Tuesday, 19 February 2013

#26 Killing Joke

Whenever you are looking for a comic to buy, are faced with thousands of titles in front of you and you have no idea where to even begin, there are a couple of writers that make gold out of everything they touch. Alan Moore is one of these writers.



The Killing Joke is what most comic readers class as the definitive origin of the Joker. I say this because the story told from the Joker's perspective is not very reliable, as he tells us himself that he remembers it differently each time he thinks of the day he becomes the Joker, preferring the story with multiple choice.

The story itself is almost a homage to older stories in the Batman universe. The bad guy escapes prison, drums up some wild scheme for capturing somebody, then Batman arrives just in time to save the day and the bad guy is sent back to prison. Not really that ground-breaking a story. However it is not the story, but the bits in between the main story line that gets everyone excited.

Spoiler Alert

It's the refusal of Commissioner Jim Gordon (Gary Oldman, for those who've watched the films) to give in to the madness that Joker tries to get him to succumb to. The revelation that the Joker had one bad day that made him go insane. The revealing of the Jokers 'civilian' identity. The paralyzing of Barbra Gordon. This is what gets everyone excited about this comic. (Quick quiz because I'm curious: Can you tell me which superhero Barbra was/now is?)


Spoiler End

Review Time. The best part about this comic is undoubtedly the relationship that is shown between the Joker and Batman. The comic starts with Batman entering prison and offering the Joker a chance to talk about their relationship, "I've been thinking lately about you and me, about what's going to happen in the end. We're going to kill each other, aren't we?” It's quite hollowing to find out just how similar Bats and Joker are. The Joker tells one last joke just before he is arrested, after which both Bats and the Joker break down in hysterics. Personally I don't understand why the joke is funny, but it does reflect quite well on both the Batman and the Joker. The joke goes: 2 men decide to break out of a lunatic asylum. To do this they go to the roof to jump over to the next rooftop. The first man doesn't hesitate and jumps right over, but the second man doesn't want to make the leap, as he's afraid of falling. So the first man comes up with an idea, "why don't I shine my flash light across the gap and you can walk along the beam" but the second guy just shakes his head saying "what do you think I am, crazy? You'd turn it off when I was half way across". Now personally I don't see the funny side but Batman, who undoubtedly has a screw loose somewhere, finds it hilarious. It does, however, lead to a rather touching last page between Batman and Joker, which is a great way of ending the comic. Overall I personally think, while this comic has long lasting effects within the Batman Universe and does help to expand on the relationship the Batman and the Joker have, it's not all that ground breaking and left me a bit disappointed, considering the reviews I've read on it. Sorry DC fans, that's just the way I see it. So TTFN, LL'n'P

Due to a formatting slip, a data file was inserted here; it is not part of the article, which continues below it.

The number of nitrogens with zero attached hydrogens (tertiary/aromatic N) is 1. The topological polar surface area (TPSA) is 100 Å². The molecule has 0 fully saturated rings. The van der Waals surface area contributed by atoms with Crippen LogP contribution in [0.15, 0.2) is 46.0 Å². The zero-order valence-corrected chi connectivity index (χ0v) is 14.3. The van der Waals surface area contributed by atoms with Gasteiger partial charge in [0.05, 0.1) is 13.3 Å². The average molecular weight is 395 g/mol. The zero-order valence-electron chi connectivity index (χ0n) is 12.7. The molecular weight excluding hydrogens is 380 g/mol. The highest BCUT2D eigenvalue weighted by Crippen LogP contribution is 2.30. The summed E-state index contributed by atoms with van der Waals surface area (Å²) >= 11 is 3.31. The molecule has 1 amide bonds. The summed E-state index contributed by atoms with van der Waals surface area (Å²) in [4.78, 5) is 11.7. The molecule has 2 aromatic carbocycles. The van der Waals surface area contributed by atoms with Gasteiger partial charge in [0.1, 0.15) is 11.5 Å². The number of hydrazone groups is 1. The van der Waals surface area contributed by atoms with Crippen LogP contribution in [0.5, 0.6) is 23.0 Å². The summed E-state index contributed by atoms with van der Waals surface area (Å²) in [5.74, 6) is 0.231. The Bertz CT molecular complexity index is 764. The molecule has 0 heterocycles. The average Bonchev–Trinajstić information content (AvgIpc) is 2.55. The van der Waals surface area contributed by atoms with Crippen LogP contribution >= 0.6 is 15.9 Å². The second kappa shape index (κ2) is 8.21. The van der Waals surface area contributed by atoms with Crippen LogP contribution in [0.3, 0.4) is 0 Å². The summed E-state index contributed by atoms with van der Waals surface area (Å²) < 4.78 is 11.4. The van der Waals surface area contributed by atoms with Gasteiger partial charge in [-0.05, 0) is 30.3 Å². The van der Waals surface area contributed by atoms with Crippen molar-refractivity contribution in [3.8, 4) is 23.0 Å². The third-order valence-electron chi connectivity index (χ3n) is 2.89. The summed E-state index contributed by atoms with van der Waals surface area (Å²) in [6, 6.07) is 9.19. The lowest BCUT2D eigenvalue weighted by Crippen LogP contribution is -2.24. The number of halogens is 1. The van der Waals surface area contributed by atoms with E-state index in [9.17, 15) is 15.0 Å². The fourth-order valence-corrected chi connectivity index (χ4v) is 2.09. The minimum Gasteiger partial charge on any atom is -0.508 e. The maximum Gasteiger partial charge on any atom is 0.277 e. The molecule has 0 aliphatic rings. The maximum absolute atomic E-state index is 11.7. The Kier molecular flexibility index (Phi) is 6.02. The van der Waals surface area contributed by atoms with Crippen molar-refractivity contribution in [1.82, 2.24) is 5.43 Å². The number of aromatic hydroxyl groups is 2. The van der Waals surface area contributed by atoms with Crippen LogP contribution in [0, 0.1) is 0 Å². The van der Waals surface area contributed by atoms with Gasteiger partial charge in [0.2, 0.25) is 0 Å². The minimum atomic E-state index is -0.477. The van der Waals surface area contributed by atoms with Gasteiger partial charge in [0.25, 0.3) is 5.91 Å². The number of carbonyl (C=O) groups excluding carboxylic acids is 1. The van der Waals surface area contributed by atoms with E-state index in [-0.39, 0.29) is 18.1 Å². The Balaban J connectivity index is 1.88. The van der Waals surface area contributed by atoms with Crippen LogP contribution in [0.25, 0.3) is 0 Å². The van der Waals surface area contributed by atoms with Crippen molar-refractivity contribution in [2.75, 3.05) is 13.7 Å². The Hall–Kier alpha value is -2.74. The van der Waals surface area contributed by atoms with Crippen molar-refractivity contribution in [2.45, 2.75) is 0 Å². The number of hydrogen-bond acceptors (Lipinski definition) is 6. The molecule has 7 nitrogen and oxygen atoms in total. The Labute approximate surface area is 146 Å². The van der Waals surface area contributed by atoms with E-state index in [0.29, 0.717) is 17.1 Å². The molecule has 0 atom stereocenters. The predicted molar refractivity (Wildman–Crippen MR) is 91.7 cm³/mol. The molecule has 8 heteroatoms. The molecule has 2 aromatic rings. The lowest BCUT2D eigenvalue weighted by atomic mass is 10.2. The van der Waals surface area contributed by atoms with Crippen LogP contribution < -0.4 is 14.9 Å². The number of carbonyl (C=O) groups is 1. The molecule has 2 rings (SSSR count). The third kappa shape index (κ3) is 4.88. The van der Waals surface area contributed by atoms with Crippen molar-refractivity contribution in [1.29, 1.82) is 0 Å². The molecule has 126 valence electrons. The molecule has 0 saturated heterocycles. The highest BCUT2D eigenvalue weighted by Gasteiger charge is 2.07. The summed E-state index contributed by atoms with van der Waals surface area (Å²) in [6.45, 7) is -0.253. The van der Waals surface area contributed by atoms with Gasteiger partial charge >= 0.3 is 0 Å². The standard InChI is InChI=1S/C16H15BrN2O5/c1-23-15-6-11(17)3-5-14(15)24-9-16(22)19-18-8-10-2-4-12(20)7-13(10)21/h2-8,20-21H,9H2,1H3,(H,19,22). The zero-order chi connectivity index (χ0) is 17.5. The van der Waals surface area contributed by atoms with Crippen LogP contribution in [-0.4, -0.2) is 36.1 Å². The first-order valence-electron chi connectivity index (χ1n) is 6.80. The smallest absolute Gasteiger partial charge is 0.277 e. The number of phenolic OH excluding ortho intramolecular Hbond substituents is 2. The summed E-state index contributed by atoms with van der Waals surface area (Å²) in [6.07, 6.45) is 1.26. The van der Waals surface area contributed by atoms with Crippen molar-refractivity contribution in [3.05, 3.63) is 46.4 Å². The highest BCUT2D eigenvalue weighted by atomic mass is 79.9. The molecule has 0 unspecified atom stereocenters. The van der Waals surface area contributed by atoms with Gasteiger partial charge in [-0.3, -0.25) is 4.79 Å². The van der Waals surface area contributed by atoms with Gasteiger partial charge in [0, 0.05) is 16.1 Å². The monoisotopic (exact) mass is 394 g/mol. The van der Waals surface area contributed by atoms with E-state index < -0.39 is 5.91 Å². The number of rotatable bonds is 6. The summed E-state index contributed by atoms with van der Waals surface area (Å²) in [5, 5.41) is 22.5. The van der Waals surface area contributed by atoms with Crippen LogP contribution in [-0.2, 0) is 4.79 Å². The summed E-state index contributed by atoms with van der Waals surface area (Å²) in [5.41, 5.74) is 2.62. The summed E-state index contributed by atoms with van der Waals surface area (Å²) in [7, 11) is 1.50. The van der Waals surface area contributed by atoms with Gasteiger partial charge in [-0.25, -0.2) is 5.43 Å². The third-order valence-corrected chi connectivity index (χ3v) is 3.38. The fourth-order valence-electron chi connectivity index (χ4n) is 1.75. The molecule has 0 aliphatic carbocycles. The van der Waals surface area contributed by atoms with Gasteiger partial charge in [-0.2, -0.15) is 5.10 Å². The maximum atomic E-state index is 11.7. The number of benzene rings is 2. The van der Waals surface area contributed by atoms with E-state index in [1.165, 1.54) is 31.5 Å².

Apollo..

P.s I'm sorry about eh size of text changing half way through it comes up fine on the edit screen but not on the main viewing screen :/

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